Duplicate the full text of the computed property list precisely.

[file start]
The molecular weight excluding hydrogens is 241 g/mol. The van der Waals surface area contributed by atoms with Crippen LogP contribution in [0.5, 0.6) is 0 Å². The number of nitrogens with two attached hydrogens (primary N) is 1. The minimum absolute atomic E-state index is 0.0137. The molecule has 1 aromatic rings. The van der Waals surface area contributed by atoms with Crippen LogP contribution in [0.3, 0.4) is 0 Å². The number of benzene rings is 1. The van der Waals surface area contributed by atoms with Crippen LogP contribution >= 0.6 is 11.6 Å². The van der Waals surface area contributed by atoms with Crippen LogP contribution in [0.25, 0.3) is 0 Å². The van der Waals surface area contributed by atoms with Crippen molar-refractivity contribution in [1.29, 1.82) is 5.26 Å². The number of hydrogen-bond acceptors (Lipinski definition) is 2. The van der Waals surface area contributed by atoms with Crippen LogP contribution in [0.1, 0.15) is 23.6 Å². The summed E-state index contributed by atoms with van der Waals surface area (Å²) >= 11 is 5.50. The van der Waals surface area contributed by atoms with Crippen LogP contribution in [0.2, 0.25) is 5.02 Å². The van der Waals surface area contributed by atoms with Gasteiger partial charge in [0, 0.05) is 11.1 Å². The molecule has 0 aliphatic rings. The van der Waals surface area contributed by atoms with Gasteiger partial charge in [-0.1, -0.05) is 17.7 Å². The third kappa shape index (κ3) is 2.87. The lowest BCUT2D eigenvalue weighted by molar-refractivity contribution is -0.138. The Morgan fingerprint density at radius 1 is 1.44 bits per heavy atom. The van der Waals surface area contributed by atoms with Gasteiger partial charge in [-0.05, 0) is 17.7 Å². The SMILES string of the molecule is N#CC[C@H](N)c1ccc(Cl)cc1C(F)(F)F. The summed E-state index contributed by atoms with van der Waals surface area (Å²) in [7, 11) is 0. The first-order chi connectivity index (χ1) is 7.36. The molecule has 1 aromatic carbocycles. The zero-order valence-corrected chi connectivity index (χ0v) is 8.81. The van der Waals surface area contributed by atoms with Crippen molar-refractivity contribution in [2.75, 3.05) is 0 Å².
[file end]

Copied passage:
The molecular weight excluding hydrogens is 241 g/mol. The van der Waals surface area contributed by atoms with Crippen LogP contribution in [0.5, 0.6) is 0 Å². The number of nitrogens with two attached hydrogens (primary N) is 1. The minimum absolute atomic E-state index is 0.0137. The molecule has 1 aromatic rings. The van der Waals surface area contributed by atoms with Crippen LogP contribution in [0.3, 0.4) is 0 Å². The number of benzene rings is 1. The van der Waals surface area contributed by atoms with Crippen LogP contribution >= 0.6 is 11.6 Å². The van der Waals surface area contributed by atoms with Crippen LogP contribution in [0.25, 0.3) is 0 Å². The van der Waals surface area contributed by atoms with Crippen molar-refractivity contribution in [1.29, 1.82) is 5.26 Å². The number of hydrogen-bond acceptors (Lipinski definition) is 2. The van der Waals surface area contributed by atoms with Crippen LogP contribution in [0.1, 0.15) is 23.6 Å². The summed E-state index contributed by atoms with van der Waals surface area (Å²) >= 11 is 5.50. The van der Waals surface area contributed by atoms with Crippen LogP contribution in [0.2, 0.25) is 5.02 Å². The van der Waals surface area contributed by atoms with Gasteiger partial charge in [0, 0.05) is 11.1 Å². The molecule has 0 aliphatic rings. The van der Waals surface area contributed by atoms with Gasteiger partial charge in [-0.1, -0.05) is 17.7 Å². The third kappa shape index (κ3) is 2.87. The lowest BCUT2D eigenvalue weighted by molar-refractivity contribution is -0.138. The Morgan fingerprint density at radius 1 is 1.44 bits per heavy atom. The van der Waals surface area contributed by atoms with Gasteiger partial charge in [-0.05, 0) is 17.7 Å². The SMILES string of the molecule is N#CC[C@H](N)c1ccc(Cl)cc1C(F)(F)F. The summed E-state index contributed by atoms with van der Waals surface area (Å²) in [7, 11) is 0. The first-order chi connectivity index (χ1) is 7.36. The molecule has 1 aromatic carbocycles. The zero-order valence-corrected chi connectivity index (χ0v) is 8.81. The van der Waals surface area contributed by atoms with Crippen molar-refractivity contribution in [2.75, 3.05) is 0 Å².